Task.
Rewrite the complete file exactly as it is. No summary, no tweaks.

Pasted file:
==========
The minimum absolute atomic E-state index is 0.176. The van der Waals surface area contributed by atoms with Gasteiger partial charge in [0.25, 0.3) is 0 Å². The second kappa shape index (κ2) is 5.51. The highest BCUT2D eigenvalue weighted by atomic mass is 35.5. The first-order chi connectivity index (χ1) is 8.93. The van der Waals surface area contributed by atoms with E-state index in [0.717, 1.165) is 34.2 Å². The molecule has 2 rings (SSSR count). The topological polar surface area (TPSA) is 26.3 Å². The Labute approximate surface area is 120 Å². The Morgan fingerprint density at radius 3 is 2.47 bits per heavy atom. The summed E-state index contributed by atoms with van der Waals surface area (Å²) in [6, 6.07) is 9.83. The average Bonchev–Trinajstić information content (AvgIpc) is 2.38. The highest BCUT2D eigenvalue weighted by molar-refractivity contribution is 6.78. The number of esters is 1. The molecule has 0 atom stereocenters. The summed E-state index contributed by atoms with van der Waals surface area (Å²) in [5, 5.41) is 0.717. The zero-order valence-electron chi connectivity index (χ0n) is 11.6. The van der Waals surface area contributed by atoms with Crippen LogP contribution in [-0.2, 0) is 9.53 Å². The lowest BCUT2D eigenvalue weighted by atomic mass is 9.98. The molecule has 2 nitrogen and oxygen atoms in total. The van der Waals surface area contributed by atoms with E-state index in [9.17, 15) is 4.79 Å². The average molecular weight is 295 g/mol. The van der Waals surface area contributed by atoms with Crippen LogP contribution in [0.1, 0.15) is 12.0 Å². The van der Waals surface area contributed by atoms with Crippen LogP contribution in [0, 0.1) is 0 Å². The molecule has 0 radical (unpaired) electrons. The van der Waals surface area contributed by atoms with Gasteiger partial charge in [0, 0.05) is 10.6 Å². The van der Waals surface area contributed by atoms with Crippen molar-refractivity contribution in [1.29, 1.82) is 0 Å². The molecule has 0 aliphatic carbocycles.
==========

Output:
The minimum absolute atomic E-state index is 0.176. The van der Waals surface area contributed by atoms with Gasteiger partial charge in [0.25, 0.3) is 0 Å². The second kappa shape index (κ2) is 5.51. The highest BCUT2D eigenvalue weighted by atomic mass is 35.5. The first-order chi connectivity index (χ1) is 8.93. The van der Waals surface area contributed by atoms with E-state index in [0.717, 1.165) is 34.2 Å². The molecule has 2 rings (SSSR count). The topological polar surface area (TPSA) is 26.3 Å². The Labute approximate surface area is 120 Å². The Morgan fingerprint density at radius 3 is 2.47 bits per heavy atom. The summed E-state index contributed by atoms with van der Waals surface area (Å²) in [6, 6.07) is 9.83. The average Bonchev–Trinajstić information content (AvgIpc) is 2.38. The highest BCUT2D eigenvalue weighted by molar-refractivity contribution is 6.78. The number of esters is 1. The molecule has 0 atom stereocenters. The summed E-state index contributed by atoms with van der Waals surface area (Å²) in [5, 5.41) is 0.717. The zero-order valence-electron chi connectivity index (χ0n) is 11.6. The van der Waals surface area contributed by atoms with Crippen LogP contribution in [-0.2, 0) is 9.53 Å². The lowest BCUT2D eigenvalue weighted by atomic mass is 9.98. The molecule has 2 nitrogen and oxygen atoms in total. The van der Waals surface area contributed by atoms with E-state index in [9.17, 15) is 4.79 Å². The average molecular weight is 295 g/mol. The van der Waals surface area contributed by atoms with Crippen LogP contribution in [0.1, 0.15) is 12.0 Å². The van der Waals surface area contributed by atoms with Crippen LogP contribution in [0, 0.1) is 0 Å². The molecule has 0 radical (unpaired) electrons. The van der Waals surface area contributed by atoms with Gasteiger partial charge in [0, 0.05) is 10.6 Å². The van der Waals surface area contributed by atoms with Crippen molar-refractivity contribution in [1.29, 1.82) is 0 Å². The molecule has 0 aliphatic carbocycles.